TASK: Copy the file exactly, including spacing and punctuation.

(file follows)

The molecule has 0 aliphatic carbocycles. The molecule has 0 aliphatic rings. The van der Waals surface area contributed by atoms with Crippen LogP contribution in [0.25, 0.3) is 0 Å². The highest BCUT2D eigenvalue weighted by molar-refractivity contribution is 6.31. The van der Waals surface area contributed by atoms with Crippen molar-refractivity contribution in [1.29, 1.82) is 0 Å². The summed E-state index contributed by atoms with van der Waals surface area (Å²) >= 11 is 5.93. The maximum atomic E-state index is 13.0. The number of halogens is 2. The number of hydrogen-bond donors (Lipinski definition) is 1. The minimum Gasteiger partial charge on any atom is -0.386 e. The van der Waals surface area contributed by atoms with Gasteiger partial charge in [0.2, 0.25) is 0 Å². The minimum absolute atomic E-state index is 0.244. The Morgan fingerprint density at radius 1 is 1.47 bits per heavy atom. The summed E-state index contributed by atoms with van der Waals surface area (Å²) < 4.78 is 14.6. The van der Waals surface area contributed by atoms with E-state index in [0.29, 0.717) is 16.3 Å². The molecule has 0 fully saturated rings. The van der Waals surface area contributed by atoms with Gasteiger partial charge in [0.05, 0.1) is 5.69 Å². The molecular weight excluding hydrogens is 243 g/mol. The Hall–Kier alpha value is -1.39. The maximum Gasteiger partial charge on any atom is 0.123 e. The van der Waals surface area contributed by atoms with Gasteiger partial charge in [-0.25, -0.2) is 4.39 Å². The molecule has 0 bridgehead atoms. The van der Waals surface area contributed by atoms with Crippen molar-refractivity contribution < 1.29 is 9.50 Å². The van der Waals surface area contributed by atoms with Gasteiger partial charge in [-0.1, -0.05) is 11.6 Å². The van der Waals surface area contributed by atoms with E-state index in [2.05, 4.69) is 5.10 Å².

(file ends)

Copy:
The molecule has 0 aliphatic carbocycles. The molecule has 0 aliphatic rings. The van der Waals surface area contributed by atoms with Crippen LogP contribution in [0.25, 0.3) is 0 Å². The highest BCUT2D eigenvalue weighted by molar-refractivity contribution is 6.31. The van der Waals surface area contributed by atoms with Crippen molar-refractivity contribution in [1.29, 1.82) is 0 Å². The summed E-state index contributed by atoms with van der Waals surface area (Å²) >= 11 is 5.93. The maximum atomic E-state index is 13.0. The number of halogens is 2. The number of hydrogen-bond donors (Lipinski definition) is 1. The minimum Gasteiger partial charge on any atom is -0.386 e. The van der Waals surface area contributed by atoms with Gasteiger partial charge in [0.2, 0.25) is 0 Å². The minimum absolute atomic E-state index is 0.244. The Morgan fingerprint density at radius 1 is 1.47 bits per heavy atom. The summed E-state index contributed by atoms with van der Waals surface area (Å²) < 4.78 is 14.6. The van der Waals surface area contributed by atoms with E-state index in [0.29, 0.717) is 16.3 Å². The molecule has 0 fully saturated rings. The van der Waals surface area contributed by atoms with Gasteiger partial charge in [0.05, 0.1) is 5.69 Å². The molecular weight excluding hydrogens is 243 g/mol. The Hall–Kier alpha value is -1.39. The maximum Gasteiger partial charge on any atom is 0.123 e. The van der Waals surface area contributed by atoms with Gasteiger partial charge in [-0.25, -0.2) is 4.39 Å². The molecule has 0 bridgehead atoms. The van der Waals surface area contributed by atoms with Crippen molar-refractivity contribution < 1.29 is 9.50 Å². The van der Waals surface area contributed by atoms with Gasteiger partial charge in [-0.1, -0.05) is 11.6 Å². The van der Waals surface area contributed by atoms with E-state index in [2.05, 4.69) is 5.10 Å².